Home Muslim culture How communal conflict led to the birth of Ganesh utsav | Bombay News

How communal conflict led to the birth of Ganesh utsav | Bombay News

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What is now Maharashtra’s most famous festival has its roots in an unfortunate conflict that occurred in the late 19th century.

In August 1893, there was a communal riot after music was played at a Hanuman temple at Pydhonie in Mumbai. The riot was the first major outbreak between Hindus and Muslims in the city. Marathi textile factory workers also joined the fray and the violence escalated. According to some accounts, 75 people were killed. Riots were also reported in places like Raver and Yeola in northern Maharashtra. Eventually, the army was summoned.

As editor of Kesari and Mahratta newspapers, “Lokmanya” Bal Gangadhar Tilak took the cudgel on behalf of Hindus. He stressed that in a communal conflict, the British had to be impartial. But although the Hindus acted in self-defense, Governor Lord Harris blamed them. Thus, it became a dispute not only between Hindus and Muslims, but also involved the British government, making it a triangular fight. Tilak’s biographer, Sadanand More, pointed out that although it seemed that Tilak opposed the Muslims, his real fight was against the British, as he challenged their “divide and rule” policy.

But the aggressive embrace of the Hindu cause during such communal disputes expanded Tilak’s influence beyond the conservative Brahmins and created a constituency for him among the Gujarati and Marwari working classes and merchants in Mumbai.

The following year (April 1894), there were communal tensions over a festival at the Dulya Maruti temple in Pune and in June the ‘palkhi’ of revered bhakti saint Dnyaneshwar who was heading to Pandharpur, was stoned to death.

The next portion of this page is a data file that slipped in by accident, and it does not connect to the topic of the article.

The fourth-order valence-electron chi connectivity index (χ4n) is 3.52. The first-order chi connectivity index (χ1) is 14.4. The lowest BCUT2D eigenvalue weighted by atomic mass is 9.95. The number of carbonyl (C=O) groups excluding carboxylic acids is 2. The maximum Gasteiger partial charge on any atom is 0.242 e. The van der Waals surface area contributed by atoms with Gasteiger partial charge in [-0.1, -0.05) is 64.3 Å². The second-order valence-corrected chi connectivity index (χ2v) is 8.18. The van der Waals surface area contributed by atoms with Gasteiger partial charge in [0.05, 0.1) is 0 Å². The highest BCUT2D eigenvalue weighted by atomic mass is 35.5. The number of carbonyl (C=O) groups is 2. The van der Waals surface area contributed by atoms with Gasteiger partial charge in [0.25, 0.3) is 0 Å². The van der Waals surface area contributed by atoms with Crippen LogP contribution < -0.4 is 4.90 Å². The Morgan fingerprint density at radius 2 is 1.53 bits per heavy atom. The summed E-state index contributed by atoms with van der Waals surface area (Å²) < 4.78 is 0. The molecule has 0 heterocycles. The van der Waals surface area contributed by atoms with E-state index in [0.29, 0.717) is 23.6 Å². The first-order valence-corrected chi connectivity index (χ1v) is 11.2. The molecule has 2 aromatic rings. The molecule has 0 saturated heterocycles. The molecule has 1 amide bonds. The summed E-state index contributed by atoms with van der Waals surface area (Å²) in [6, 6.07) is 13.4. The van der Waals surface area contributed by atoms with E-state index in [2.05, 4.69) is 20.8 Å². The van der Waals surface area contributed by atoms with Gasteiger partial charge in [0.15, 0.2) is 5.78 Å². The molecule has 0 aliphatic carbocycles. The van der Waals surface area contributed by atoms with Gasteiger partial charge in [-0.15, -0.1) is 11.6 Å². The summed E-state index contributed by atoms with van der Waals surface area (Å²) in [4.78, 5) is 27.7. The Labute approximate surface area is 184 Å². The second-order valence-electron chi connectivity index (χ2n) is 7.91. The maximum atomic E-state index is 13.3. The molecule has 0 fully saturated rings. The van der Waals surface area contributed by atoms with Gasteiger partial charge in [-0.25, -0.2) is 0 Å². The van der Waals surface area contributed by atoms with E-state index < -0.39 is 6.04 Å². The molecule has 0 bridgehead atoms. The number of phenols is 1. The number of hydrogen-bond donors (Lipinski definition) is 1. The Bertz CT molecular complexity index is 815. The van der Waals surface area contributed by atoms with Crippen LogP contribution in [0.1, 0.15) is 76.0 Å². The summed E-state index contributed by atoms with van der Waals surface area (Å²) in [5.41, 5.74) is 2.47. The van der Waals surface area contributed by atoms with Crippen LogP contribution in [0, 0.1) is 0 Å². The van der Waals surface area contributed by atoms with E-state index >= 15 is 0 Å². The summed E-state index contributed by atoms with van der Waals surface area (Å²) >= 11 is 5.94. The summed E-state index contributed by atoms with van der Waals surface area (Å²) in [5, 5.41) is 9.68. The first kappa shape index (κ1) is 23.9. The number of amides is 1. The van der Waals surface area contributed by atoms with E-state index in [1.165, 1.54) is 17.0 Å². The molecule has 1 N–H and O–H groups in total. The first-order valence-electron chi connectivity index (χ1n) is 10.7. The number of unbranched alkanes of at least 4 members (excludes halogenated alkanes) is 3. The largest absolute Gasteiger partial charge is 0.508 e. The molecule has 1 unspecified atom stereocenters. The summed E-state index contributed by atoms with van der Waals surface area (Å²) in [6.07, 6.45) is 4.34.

At the time, Muharram was the most popular event of the Bombay Presidency. In the early 19th century, people of all castes and religious faiths marked the occasion, noted Pune-based history and heritage enthusiast Sandeep Godbole. Tabots (replicas of the mausoleum of Hazrat Imam Hussain) were also installed in the wadas (mansions) of prominent and aristocratic families like the Rastes, Khasgiwales and Kunjirs as well as in Shukrawar wada built by Bajirao-II, he said. added. There is a photograph of Tilak taking part in a Muharram procession at Budhwar Chowk in Pune in 1892.

Muharram was also popular in some parts of the country with a large presence of Maharashtrian Hindus. Author-journalist AJ Karandikar writes that in Mudhol (present-day Karnataka), Muharram was marked by Hindus even in those villages without any Muslim residents.

As the scholar ‘Ahitagni’ Shankar Ramchandra Rajwade writes, Bhikobadada Agashe, a renowned wrestler of Lokhande Talim, would perform the lezim before the Taziya procession of the Ghodepir dargah in Pune, along with his wards. The Ghodepir procession was so popular that an ox cart moved with it to collect the revdis (a candy) poured out to it.

Communal tensions put an end to this synthesis, with Hindus refusing to commemorate Muharram. In 1894, the number of tabots in Pune fell to only 50–75 from around 300–400 the previous year. That year, Tilak promoted the celebration of Ganesh utsav, which quickly replaced Muharram in popularity. Incidentally, like Muharram, the Ganesh utsav also ends with a procession.

Although Tilak is said to have started public Ganesh utsav celebrations, the festival was celebrated even earlier at three places in Pune, namely by Annasaheb Khasgiwale, Bhau Lakshman Javale aka Bhausaheb Rangari and Ganesh Narayan Ghotawadekar. These celebrations were expanded and popularized by Tilak after the riots.